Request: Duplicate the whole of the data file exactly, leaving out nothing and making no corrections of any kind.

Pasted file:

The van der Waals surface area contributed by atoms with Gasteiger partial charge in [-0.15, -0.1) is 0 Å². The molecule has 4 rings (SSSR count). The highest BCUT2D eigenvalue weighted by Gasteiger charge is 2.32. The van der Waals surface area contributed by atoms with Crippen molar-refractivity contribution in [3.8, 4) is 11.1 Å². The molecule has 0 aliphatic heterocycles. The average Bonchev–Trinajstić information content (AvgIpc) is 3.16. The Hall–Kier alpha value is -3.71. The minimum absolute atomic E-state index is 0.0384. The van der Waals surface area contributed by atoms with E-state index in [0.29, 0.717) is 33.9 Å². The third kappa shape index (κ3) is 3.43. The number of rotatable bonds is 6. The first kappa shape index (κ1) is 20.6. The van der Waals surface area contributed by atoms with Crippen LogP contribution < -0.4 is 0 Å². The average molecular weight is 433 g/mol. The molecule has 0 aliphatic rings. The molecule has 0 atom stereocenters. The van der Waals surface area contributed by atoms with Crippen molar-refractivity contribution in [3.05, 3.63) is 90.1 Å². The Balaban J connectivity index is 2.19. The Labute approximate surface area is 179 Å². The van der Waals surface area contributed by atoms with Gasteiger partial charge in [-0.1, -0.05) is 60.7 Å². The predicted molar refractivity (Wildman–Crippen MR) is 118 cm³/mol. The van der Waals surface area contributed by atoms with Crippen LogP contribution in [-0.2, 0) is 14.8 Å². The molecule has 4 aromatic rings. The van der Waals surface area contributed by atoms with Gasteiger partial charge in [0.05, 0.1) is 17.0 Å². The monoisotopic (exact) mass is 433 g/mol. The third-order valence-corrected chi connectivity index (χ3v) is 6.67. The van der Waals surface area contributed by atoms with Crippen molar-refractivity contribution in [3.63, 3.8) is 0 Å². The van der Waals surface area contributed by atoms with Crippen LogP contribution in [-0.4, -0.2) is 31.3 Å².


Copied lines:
The van der Waals surface area contributed by atoms with Gasteiger partial charge in [-0.15, -0.1) is 0 Å². The molecule has 4 rings (SSSR count). The highest BCUT2D eigenvalue weighted by Gasteiger charge is 2.32. The van der Waals surface area contributed by atoms with Crippen molar-refractivity contribution in [3.8, 4) is 11.1 Å². The molecule has 0 aliphatic heterocycles. The average Bonchev–Trinajstić information content (AvgIpc) is 3.16. The Hall–Kier alpha value is -3.71. The minimum absolute atomic E-state index is 0.0384. The van der Waals surface area contributed by atoms with E-state index in [0.29, 0.717) is 33.9 Å². The third kappa shape index (κ3) is 3.43. The number of rotatable bonds is 6. The first kappa shape index (κ1) is 20.6. The van der Waals surface area contributed by atoms with Crippen LogP contribution < -0.4 is 0 Å². The average molecular weight is 433 g/mol. The molecule has 0 aliphatic rings. The molecule has 0 atom stereocenters. The van der Waals surface area contributed by atoms with Crippen molar-refractivity contribution in [3.05, 3.63) is 90.1 Å². The Balaban J connectivity index is 2.19. The Labute approximate surface area is 179 Å². The van der Waals surface area contributed by atoms with Gasteiger partial charge in [-0.1, -0.05) is 60.7 Å². The predicted molar refractivity (Wildman–Crippen MR) is 118 cm³/mol. The van der Waals surface area contributed by atoms with Crippen LogP contribution in [-0.2, 0) is 14.8 Å². The molecule has 4 aromatic rings. The van der Waals surface area contributed by atoms with Gasteiger partial charge in [0.05, 0.1) is 17.0 Å². The monoisotopic (exact) mass is 433 g/mol. The third-order valence-corrected chi connectivity index (χ3v) is 6.67. The van der Waals surface area contributed by atoms with Crippen molar-refractivity contribution in [3.63, 3.8) is 0 Å². The van der Waals surface area contributed by atoms with Crippen LogP contribution in [-0.4, -0.2) is 31.3 Å².